Having worked with hides, bones, and other animal parts in my art and spirituality for 15+ years, I’ve had my fair share of people questioning me about what I do (or being even more high-volume in their responses and reactions). I understand it can be a pretty emotional subject for a lot of people; death is a difficult thing for a lot of people in this culture, and unnecessary death even moreso. But there’s this thing that the occasional dissenter does that drives me a bit batty. Somehow in their mind “you make things out of animal parts” turns into “you can’t possibly like animals because you eat/wear/make things out of dead ones!” It’s an accusation tossed out at other people, like hunters, taxidermists, omnivores, and so forth. And it’s completely based in a logical fallacy, with such varied names as “excluded middle”, “either/or fallacy”, “false dilemma”, and so forth. (You can find out more about this little cognitive blip here.)
First, such a statement narrows the potential options down to two, based in the idea that “you’re either with me or against me in this argument”. There’s no gray area between “If you love animals you’ll do everything I do” and “If you don’t agree with me it means you don’t love animals”. Furthermore, it completely invalidates my actual feelings on the matter. I do love animals. I’ve had many pets through the years that I cared for dearly and took good care of. I admire the beauty and diversity of other beings, and I appreciate the lives of the animals whose remains I now work with in my art and spirituality. I have always put aside some of the money from my art and book sales to donate to nonprofits that support wildlife and their habitats, not because I want to keep having hides and bones to work with, but because I want there to keep being a great diversity of life independent of any subjective (and especially material) value humans may place on it. I know my own heart and why it carries what it does.
Speaking of my heart, let’s look a little more at that idea that I don’t care as much as they do about animals (or at all). First of all, there’s not an empirical tool for measuring “caring”, or “love”, or “attachment”. And second, the idea that omnivores, taxidermists and the like “don’t care about animals” is a complete falsehood (and something I touched on earlier this year.) I can give you plenty of examples of people who eat, wear, and even kill animals who also love animals, which invalidates that “you don’t REALLY love animals” argument. I grew up in a small town with a significant farming community. I didn’t grow up on a farm myself, but I went to school with a lot of kids who did. I grew up around people who named baby calves and pigs, took good care of them, spoiled them rotten, and then took them to the FFA show or the county fair or the livestock auction and sold them to someone who would slaughter the animals for meat. Or their family would do the killing themselves, and they’d eat the meat of the same animal they cared for all year. This wasn’t seen as a contradiction. It was just the way livestock farming is; you care for animals, and some of them you kill later so your family (or another family) has food to eat. Sure, some of those farm kids grew up to be vegetarian because they didn’t agree with what they were raised with. But others kept that life/death balance, and they’re not more or less right than the ones who changed their minds.
It’s the same with hunters. Some of the most passionate nature-lovers I know are hunters. It’s not, as some animal rights people like to say, “go out and admire nature’s beauty and then kill it”. Hunters in cultures around the world, indigenous and otherwise, honor the very same animals they kill. So do many farmers, and other people involved in killing animals for human consumption, food and otherwise. In fact, it’s a sentiment that I think needs to be more widespread in the more corporate, overgrown areas of agriculture where the animals are just seen as a commodity. Seeing them as beings deserving care and respect does not mean that they are not also a source of sustenance. I do feel that as a culture we could honor the animals we depend on much more than we do, and that this could lead to changes in how we raise and kill them, and treat their remains afterward. But this requires the ability to accept both the life and the death of the animal and our involvement in both.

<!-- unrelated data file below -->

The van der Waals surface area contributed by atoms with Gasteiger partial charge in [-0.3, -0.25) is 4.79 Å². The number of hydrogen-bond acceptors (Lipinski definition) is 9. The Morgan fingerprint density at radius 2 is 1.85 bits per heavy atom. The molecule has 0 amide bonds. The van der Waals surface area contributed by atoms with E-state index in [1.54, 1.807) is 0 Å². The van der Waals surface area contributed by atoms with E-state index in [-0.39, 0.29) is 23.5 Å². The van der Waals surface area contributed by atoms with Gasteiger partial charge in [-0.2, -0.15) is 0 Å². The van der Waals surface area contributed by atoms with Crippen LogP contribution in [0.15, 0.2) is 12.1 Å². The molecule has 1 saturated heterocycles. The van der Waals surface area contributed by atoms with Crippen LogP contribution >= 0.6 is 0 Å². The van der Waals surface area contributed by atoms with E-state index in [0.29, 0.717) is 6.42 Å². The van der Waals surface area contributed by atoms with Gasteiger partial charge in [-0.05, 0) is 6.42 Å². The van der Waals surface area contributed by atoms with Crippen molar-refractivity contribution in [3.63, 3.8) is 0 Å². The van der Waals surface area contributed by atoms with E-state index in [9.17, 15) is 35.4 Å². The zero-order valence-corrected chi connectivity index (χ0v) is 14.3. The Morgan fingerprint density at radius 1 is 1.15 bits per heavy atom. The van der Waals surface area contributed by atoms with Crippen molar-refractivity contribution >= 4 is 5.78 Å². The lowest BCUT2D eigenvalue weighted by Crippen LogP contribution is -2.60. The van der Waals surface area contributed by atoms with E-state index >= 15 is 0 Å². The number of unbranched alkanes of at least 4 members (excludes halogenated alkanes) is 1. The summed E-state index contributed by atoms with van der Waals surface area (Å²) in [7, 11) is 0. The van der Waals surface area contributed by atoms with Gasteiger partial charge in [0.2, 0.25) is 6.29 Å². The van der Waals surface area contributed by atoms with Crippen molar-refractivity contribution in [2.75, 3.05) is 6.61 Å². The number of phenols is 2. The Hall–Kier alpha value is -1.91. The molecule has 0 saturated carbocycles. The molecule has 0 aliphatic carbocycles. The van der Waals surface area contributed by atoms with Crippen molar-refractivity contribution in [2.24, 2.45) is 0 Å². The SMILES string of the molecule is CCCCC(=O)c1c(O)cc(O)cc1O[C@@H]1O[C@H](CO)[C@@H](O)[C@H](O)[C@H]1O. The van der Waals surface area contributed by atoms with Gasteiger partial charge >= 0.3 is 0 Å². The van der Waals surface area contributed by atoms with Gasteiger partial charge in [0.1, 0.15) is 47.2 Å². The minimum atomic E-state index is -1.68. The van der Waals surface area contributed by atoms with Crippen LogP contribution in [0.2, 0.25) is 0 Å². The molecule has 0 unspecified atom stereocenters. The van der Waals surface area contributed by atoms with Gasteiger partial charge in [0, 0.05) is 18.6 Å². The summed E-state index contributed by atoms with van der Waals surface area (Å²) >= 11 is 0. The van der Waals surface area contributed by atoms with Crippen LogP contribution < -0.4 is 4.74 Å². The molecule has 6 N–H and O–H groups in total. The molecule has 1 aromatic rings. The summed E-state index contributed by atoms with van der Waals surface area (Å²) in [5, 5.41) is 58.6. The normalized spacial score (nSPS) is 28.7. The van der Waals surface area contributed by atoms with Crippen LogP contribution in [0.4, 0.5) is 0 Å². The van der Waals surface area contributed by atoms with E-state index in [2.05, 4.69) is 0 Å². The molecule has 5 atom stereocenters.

And that’s where we run into what I see as a big deficiency in this culture–a lot of people have trouble with dialectics. They don’t seem capable or willing to hold two seemingly conflicting ideas in their mind at the same time; it has to be either/or for them. We really aren’t prepared for the gray areas. Look at our two-party-dominated political system, and look at how they tear into each other during campaign season. Look at how often religious beliefs are framed in us vs. them terms. Same thing with sex and gender, race, and other group affiliations. We have the chorus of “right vs. wrong” drilled into our heads from an early age, and no one really prepares us for the possibility that things may be more complicated than that. I think sometimes when there comes a depiction of gray areas, there are those who shun them, and those who latch onto them; look at the strong positive response to Miyazaki’s film, Princess Mononoke/Mononoke Hime. One of the reasons it’s so beloved by its fans is because it’s not a simple good buy/bad guy picture; here’s a wonderful short comic that illustrates something profound that Miyazaki said about good vs. evil. I think we need more of that here. We need more challenges to this black and white way of viewing a complicated, sometimes messy world.
How do we learn to be more comfortable with dialectics? By being willing to face the uncomfortable reality that there will always be someone who disagrees with us vehemently. By accepting that people will have different solutions to complicated problems, and that our way is not the right way for everyone. By knowing that what may seem like a contradiction to one person may make complete sense to someone else, and that they may put every bit as much consideration into their viewpoint as the first person has (or perhaps more!) By being willing to try and understand the other person’s perspective, and remembering that “understand” is not synonymous with “agree with”. And, finally, by not seeing a dialectic as an excuse to attack or try to force the other person to choose between two black and white ways of seeing the issue.